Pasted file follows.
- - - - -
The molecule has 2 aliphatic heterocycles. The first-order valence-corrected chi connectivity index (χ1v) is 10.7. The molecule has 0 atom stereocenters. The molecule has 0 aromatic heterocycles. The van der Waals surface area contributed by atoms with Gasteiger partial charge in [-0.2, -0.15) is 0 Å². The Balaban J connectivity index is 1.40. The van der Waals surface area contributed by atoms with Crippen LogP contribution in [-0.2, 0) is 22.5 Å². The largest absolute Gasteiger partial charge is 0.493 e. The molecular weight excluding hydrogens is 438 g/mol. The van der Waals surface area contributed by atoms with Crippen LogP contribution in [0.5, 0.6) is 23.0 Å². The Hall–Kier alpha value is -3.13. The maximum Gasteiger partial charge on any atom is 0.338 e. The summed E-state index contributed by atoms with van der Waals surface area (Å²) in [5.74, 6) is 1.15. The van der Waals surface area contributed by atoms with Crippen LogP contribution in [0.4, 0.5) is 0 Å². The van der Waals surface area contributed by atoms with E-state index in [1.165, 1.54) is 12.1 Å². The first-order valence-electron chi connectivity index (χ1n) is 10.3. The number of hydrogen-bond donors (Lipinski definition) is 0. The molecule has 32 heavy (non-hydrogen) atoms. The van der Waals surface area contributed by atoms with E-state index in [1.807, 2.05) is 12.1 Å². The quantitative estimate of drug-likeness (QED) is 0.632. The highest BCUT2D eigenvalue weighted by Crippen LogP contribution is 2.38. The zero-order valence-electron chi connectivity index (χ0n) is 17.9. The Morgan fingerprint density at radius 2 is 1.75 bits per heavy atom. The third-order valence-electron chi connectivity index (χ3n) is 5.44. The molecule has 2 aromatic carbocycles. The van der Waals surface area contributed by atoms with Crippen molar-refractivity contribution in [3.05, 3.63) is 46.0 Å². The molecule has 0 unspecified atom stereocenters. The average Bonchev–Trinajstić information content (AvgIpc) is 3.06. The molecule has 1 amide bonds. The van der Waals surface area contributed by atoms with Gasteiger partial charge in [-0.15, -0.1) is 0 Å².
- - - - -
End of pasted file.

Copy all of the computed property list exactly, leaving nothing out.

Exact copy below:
The molecule has 2 aliphatic heterocycles. The first-order valence-corrected chi connectivity index (χ1v) is 10.7. The molecule has 0 atom stereocenters. The molecule has 0 aromatic heterocycles. The van der Waals surface area contributed by atoms with Gasteiger partial charge in [-0.2, -0.15) is 0 Å². The Balaban J connectivity index is 1.40. The van der Waals surface area contributed by atoms with Crippen LogP contribution in [-0.2, 0) is 22.5 Å². The largest absolute Gasteiger partial charge is 0.493 e. The molecular weight excluding hydrogens is 438 g/mol. The van der Waals surface area contributed by atoms with Crippen LogP contribution in [0.5, 0.6) is 23.0 Å². The Hall–Kier alpha value is -3.13. The maximum Gasteiger partial charge on any atom is 0.338 e. The summed E-state index contributed by atoms with van der Waals surface area (Å²) in [5.74, 6) is 1.15. The van der Waals surface area contributed by atoms with Crippen LogP contribution in [0.4, 0.5) is 0 Å². The van der Waals surface area contributed by atoms with E-state index in [1.165, 1.54) is 12.1 Å². The first-order valence-electron chi connectivity index (χ1n) is 10.3. The number of hydrogen-bond donors (Lipinski definition) is 0. The molecule has 32 heavy (non-hydrogen) atoms. The van der Waals surface area contributed by atoms with E-state index in [1.807, 2.05) is 12.1 Å². The quantitative estimate of drug-likeness (QED) is 0.632. The highest BCUT2D eigenvalue weighted by Crippen LogP contribution is 2.38. The zero-order valence-electron chi connectivity index (χ0n) is 17.9. The Morgan fingerprint density at radius 2 is 1.75 bits per heavy atom. The third-order valence-electron chi connectivity index (χ3n) is 5.44. The molecule has 2 aromatic carbocycles. The van der Waals surface area contributed by atoms with Crippen molar-refractivity contribution in [3.05, 3.63) is 46.0 Å². The molecule has 0 unspecified atom stereocenters. The average Bonchev–Trinajstić information content (AvgIpc) is 3.06. The molecule has 1 amide bonds. The van der Waals surface area contributed by atoms with Gasteiger partial charge in [-0.15, -0.1) is 0 Å².